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Connecting and Developing Synergy Between Health and Sustainable Development Agendas

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Presentation on theme: "Connecting and Developing Synergy Between Health and Sustainable Development Agendas"— Presentation transcript:

1 Connecting and Developing Synergy Between Health and Sustainable Development Agendas

2 Health and Sustainable Development: Key Concepts  Public Health: ‘the science and art of preventing disease, prolonging life and promoting health through the organised efforts of society.’ (Acheson, 1988)  Health Promotion: ‘the process of enabling people to increase control over, and to improve, their health.’ (WHO, 1986)  Sustainable Development (SD): ‘development which meets the needs of the present without compromising the ability of future generations to meet their own needs.’ (World Commission on Environment and Development, 1987) ‘Human beings are at the centre of concerns for sustainable development, they are entitled to a healthy and productive life in harmony with nature’ Rio Declaration Principle 1 (United Nations, 1992)

3 UK Sustainable Development Strategy: Five Principles Source : / “The coalition Government is committed to sustainable development… This refreshed vision and our commitments build on the principles that underpinned the UK’s 2005 Sustainable Development strategy, by recognising the needs of the economy, society and the natural environment, alongside the use of good governance and sound science. “Sustainable development recognises that the three ‘pillars’ of the economy, society and the environment are interconnected…Our long term economic growth relies on protecting and enhancing the environmental resources that underpin it, and paying due regard to social needs. As part of our commitment to enhance wellbeing, we will start measuring our progress as a country, not just by how our economy is growing, but by how our lives are improving; not just by our standard of living, but by our quality of life."

4 UK Sustainable Development Strategy: Five Principles Source: H.M Government, 2005

5 Healthy and Sustainable Communities Source: Adapted from Hancock, 1996

6 Health and Sustainable Development in Higher Education: Connections  SD embraces environmental/social/ economic dimensions and aspires to health-enhancing communities, societies and environments Higher education can make substantial contribution to promotion of SD and public health – which are closely interlinked (Orme and Dooris, 2010):  Ensure action for SD within higher education engages with and addresses health and wellbeing  Health determined by environmental, social and economic influences – and the health of people, places and the planet are interdependent  Causes and manifestations of unsustainable development and poor health interrelated – and pose interconnected challenges  Acknowledge that environmental ‘triple threat’ (climate change, peak oil/resource depletion, environmental degradation) contributes to socio- economic inequalities, poor health and increasing inequities in health  Appreciate and develop synergy between climate change and obesity agendas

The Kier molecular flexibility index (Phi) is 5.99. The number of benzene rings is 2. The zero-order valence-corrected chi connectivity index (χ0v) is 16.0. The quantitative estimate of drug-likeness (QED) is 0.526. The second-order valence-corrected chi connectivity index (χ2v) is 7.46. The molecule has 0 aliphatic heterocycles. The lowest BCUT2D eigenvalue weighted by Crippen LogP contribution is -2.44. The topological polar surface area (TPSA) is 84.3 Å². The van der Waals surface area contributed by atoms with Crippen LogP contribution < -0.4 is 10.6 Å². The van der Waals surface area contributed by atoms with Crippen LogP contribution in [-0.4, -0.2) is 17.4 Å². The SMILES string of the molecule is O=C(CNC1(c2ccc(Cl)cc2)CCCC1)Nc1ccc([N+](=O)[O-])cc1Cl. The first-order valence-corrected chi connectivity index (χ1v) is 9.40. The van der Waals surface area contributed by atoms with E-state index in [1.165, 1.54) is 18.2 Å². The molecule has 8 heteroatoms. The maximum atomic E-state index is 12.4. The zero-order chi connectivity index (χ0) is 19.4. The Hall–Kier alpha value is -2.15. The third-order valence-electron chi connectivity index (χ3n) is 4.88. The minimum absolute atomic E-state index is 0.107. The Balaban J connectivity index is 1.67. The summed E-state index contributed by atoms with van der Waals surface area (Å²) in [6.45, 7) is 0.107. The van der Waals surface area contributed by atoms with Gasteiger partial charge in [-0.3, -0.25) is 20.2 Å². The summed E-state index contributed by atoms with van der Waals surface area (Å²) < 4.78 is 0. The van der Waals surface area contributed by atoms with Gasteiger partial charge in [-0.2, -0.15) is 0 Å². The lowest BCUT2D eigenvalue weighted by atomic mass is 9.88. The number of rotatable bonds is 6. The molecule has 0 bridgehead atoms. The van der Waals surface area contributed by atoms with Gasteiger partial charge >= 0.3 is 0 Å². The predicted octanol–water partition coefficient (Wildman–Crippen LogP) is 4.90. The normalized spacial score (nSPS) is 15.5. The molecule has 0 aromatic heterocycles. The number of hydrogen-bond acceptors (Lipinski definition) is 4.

7 Healthy and Sustainable Universities: Examples of Integrative Work  Transport: sustainable transport policies are increasingly being developed and championed across higher education sector, contributing to action on climate change by reducing carbon emissions and helping tackle obesity and other chronic diseases by promoting physical activity.  Food: ‘whole university’ healthy and sustainable food frameworks can also impact positively on health and carbon reduction, helping to address interconnected procurement, catering, retail, education, research and advocacy roles in an integrated way.  Curriculum: universities can also embed health and sustainable development into their core business through means of curriculum development linked to research and knowledge exchange – with an emphasis on inter-disciplinary transformative learning.

8 In Conclusion...  Public health, sustainability and climate change are so inextricably linked that they need to be considered as one overarching system.  Higher education is large, distinctive and influential sector with potential and responsibility to lead for change regionally, nationally and globally.  This leadership will involve a number of mechanisms:  Evidence-informed communication and advocacy for ‘joined-up’ understanding and integrated approach.  Corporate social responsibility – using leverage and ‘corporate muscle’ at institutional and sectoral levels.  Development of values, knowledge and understanding of students and staff, shaping views of future citizens, leaders and policy makers. Orme and Dooris, 2010

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